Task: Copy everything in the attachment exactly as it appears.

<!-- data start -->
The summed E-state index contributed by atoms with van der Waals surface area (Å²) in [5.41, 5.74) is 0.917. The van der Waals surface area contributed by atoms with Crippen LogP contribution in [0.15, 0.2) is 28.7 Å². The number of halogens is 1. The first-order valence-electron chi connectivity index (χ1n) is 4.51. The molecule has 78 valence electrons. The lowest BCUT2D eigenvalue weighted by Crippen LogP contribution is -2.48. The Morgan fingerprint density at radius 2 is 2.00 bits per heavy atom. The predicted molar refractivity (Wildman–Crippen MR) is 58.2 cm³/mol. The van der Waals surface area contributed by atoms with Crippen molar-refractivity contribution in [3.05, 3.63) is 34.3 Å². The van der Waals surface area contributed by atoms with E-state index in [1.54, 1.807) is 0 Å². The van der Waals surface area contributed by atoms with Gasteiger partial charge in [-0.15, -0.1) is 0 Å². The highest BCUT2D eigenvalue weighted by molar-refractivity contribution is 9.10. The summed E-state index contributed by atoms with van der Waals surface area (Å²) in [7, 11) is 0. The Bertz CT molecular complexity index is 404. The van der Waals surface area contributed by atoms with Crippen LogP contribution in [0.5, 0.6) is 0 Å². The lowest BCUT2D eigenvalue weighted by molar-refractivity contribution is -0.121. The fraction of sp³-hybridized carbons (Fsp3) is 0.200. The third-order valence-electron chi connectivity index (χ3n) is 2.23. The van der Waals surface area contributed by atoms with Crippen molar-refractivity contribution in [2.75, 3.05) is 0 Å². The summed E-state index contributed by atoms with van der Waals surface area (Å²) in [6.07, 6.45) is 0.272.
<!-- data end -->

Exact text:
The summed E-state index contributed by atoms with van der Waals surface area (Å²) in [5.41, 5.74) is 0.917. The van der Waals surface area contributed by atoms with Crippen LogP contribution in [0.15, 0.2) is 28.7 Å². The number of halogens is 1. The first-order valence-electron chi connectivity index (χ1n) is 4.51. The molecule has 78 valence electrons. The lowest BCUT2D eigenvalue weighted by Crippen LogP contribution is -2.48. The Morgan fingerprint density at radius 2 is 2.00 bits per heavy atom. The predicted molar refractivity (Wildman–Crippen MR) is 58.2 cm³/mol. The van der Waals surface area contributed by atoms with Crippen molar-refractivity contribution in [3.05, 3.63) is 34.3 Å². The van der Waals surface area contributed by atoms with E-state index in [1.54, 1.807) is 0 Å². The van der Waals surface area contributed by atoms with Gasteiger partial charge in [-0.15, -0.1) is 0 Å². The highest BCUT2D eigenvalue weighted by molar-refractivity contribution is 9.10. The summed E-state index contributed by atoms with van der Waals surface area (Å²) in [7, 11) is 0. The Bertz CT molecular complexity index is 404. The van der Waals surface area contributed by atoms with Crippen LogP contribution in [0.5, 0.6) is 0 Å². The lowest BCUT2D eigenvalue weighted by molar-refractivity contribution is -0.121. The fraction of sp³-hybridized carbons (Fsp3) is 0.200. The third-order valence-electron chi connectivity index (χ3n) is 2.23. The van der Waals surface area contributed by atoms with Crippen molar-refractivity contribution in [2.75, 3.05) is 0 Å². The summed E-state index contributed by atoms with van der Waals surface area (Å²) in [6.07, 6.45) is 0.272.